Paper Red Square

 For about twenty years I have been working on making several major national capital cities for World War Two.  Washington, D.C., Berlin, Tokyo, Paris, London and Moscow.  Or at least recognizable portions of those cities.  I have the Reichstag for Berlin, the Eiffel Tower for Paris, the White House for Washington, D.C., not much for Tokyo yet, but I am nearly finished with Red Square for Moscow, Soviet Union.

My intention is to use it for displaying Soviet military vehicles, and perhaps some limited spy or war gaming.  The plan is to spend as little money as possible, and make it easy to store when not in use.  It will be mostly paper, cardboard, foam core board and even some scrap wood and plastic.


The model Red Square is scaled to fit on one of my side tables, that are parallel to my main wargame tables, but much smaller at two feet deep and nearly eight feet long.  One side of the table is against the concrete basement wall.  While Red Square is scaled down to fit that size table but modified a little to still look like it is about HO 1/87 scale.


 I searched the Internet and found maps and photos and drawings of Red Square.  Looking at different maps and some of the changes that have been made since the 1920s I created a compromise model that will look plausible for the last 100 years.  Since the focus will be on the vehicles rather than the buildings they don't have to be perfect.

 I found photos of the buildings, downloaded them and resized them to fit my space.  I also modified them to be long enough to hide the background of the room and to be made into sort of three dimensional buildings.  The large building is at the end of Red Square where the parades start.  I test printed each building on "draft" setting on my printer to save ink.  You can see the difference between the draft and the actual regular print settings by comparing the bright red building section with the pink building.

 I also purchased a roll of wall paper with a sky pattern on it.  Craft shops often have this type of product, and so do school supply stores and wallpaper shops.  I cut each building out of it's background and used the wallpaper as the sky background for everything.

 Since all the buildings are large I printed them over several pages and then taped them together.  Then they were cut out from the background.  Everything got at least one test print and some buildings got many until they were the right size and proportions.  Some buildings were made longer or shorter to fit the space.  You can see most of the table in this photo.

 This is the GUM department store which is across the square from the Kremlin.  I did some test photos to see how the buildings looked with the tanks, and the sky and the pavement.  The pavement was originally going to be photos of Red Square pavement but after a lot of work I could not get them to look right.  So that plan was abandoned and I used the vinyl mat from Hobby Lobby and Michael's that they sell at Christmas time.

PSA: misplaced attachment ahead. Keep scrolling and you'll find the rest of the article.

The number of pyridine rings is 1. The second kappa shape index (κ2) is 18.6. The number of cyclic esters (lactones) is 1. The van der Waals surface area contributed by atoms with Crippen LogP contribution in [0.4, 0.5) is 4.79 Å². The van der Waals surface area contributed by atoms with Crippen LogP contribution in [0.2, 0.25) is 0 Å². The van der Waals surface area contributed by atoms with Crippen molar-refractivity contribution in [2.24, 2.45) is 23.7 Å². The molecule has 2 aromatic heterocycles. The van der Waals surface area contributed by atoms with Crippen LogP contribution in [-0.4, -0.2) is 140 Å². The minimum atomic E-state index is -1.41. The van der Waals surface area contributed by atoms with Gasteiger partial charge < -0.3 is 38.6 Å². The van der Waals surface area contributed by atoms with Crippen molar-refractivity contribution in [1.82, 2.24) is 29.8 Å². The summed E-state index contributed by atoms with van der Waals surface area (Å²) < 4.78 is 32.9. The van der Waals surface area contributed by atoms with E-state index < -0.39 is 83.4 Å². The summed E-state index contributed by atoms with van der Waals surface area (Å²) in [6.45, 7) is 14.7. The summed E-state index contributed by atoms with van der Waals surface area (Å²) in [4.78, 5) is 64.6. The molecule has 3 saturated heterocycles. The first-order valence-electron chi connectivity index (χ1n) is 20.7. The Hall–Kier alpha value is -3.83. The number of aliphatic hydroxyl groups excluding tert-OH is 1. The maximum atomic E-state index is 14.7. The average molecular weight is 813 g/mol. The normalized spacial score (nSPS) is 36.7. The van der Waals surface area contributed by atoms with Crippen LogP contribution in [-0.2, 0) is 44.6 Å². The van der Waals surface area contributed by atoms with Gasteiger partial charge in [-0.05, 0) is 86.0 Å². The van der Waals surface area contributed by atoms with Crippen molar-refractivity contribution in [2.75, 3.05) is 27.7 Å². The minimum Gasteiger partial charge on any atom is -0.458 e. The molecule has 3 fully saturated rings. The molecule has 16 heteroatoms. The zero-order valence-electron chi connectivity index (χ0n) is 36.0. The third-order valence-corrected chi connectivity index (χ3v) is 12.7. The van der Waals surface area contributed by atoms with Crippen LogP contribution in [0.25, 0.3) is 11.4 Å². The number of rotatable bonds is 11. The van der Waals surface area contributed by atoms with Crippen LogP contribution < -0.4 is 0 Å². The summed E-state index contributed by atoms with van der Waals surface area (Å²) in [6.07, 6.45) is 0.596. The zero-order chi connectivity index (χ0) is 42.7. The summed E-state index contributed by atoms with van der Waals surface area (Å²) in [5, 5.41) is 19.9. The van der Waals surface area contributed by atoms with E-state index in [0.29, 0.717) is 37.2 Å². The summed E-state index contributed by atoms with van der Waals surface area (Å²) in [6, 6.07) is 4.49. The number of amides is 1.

Here is a lower view you can see the concrete wall.  This building will actually be on the other side, the part of the table next to the aisle rather than against the wall.  I modified the building to make the height a little shorter and the length a bit longer.

 The building works well enough for my purposes.  I am going to have trees lining the street in front of it and that will help it look more three dimensional.

 I used white glue, and repositionable glue sticks to hold things in place.  The repositionable glue allows you to peel the paper off and move it like a sticky note.  I used little bits of wood for some of the buildings too.  I also took scrap wood to make propaganda posters, those were glued in place with white glue.

This is part of the Kremlin wall, one of the towers.  The bottom of this building is a cardboard box that I covered with printed building pictures.  I made a small shelf at the top so figures could stand there and watch the parade, or the crowd.

 This is another one of the Kremlin wall towers.  There are about a dozen and each tower is different.  I only needed a few of them for the Red Square side of the building.

 This overhead view shows 42 Roco T-34/76 tanks on parade.  It's a test set up to see how many I can fit.  They take up about half of the space in the square.  You can see the GUM department store along the bottom of the photo.  The little trees I got at Dollar Tree as Christmas trees, with white flocking on them.  I soaked them in water for a day or two and the flocking mostly came right off.  A quick touch up with some green paint and the rest of the flocking became pine needles.

 There should be a sidewalk in front of GUM and the trees should be evenly spaced.  That's part of what I need to finish.  I also have a few hundred more civilians to paint to place as spectators.  They are the cheapest, least expensive figures I could find.  They only have about a dozen poses but with a few head swaps, bending arms and such they look fine in a crowd.

 Here is the final result of my test.  I think Red Square turned out pretty good so far.  I am always doing multiple projects at once but I anticipate having this done by the end of the year.  Thanks for reading.

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Mike Bunkermeister Creek



BuildingsHo scale modelMinitanksModel buildingPhotographyRocoRoco minitanksSoviet unionT-34 tank

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